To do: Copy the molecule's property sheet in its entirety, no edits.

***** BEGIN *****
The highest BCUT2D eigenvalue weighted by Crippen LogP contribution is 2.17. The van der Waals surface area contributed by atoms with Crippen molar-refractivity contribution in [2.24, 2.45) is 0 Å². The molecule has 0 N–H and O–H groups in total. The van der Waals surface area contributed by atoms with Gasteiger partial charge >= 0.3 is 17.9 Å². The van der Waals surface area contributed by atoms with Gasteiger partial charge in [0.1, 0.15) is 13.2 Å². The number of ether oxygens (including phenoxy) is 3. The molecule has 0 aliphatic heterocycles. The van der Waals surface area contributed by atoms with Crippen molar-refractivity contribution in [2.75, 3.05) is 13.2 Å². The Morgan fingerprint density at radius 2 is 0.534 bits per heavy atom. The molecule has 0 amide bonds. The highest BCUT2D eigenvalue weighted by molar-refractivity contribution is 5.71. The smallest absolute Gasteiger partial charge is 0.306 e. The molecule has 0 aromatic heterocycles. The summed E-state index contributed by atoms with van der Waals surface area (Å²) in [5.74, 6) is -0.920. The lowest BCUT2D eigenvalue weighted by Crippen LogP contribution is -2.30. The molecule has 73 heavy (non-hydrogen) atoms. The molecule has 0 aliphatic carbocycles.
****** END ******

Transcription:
The highest BCUT2D eigenvalue weighted by Crippen LogP contribution is 2.17. The van der Waals surface area contributed by atoms with Crippen molar-refractivity contribution in [2.24, 2.45) is 0 Å². The molecule has 0 N–H and O–H groups in total. The van der Waals surface area contributed by atoms with Gasteiger partial charge >= 0.3 is 17.9 Å². The van der Waals surface area contributed by atoms with Gasteiger partial charge in [0.1, 0.15) is 13.2 Å². The number of ether oxygens (including phenoxy) is 3. The molecule has 0 aliphatic heterocycles. The van der Waals surface area contributed by atoms with Crippen molar-refractivity contribution in [2.75, 3.05) is 13.2 Å². The Morgan fingerprint density at radius 2 is 0.534 bits per heavy atom. The molecule has 0 amide bonds. The highest BCUT2D eigenvalue weighted by molar-refractivity contribution is 5.71. The smallest absolute Gasteiger partial charge is 0.306 e. The molecule has 0 aromatic heterocycles. The summed E-state index contributed by atoms with van der Waals surface area (Å²) in [5.74, 6) is -0.920. The lowest BCUT2D eigenvalue weighted by Crippen LogP contribution is -2.30. The molecule has 73 heavy (non-hydrogen) atoms. The molecule has 0 aliphatic carbocycles.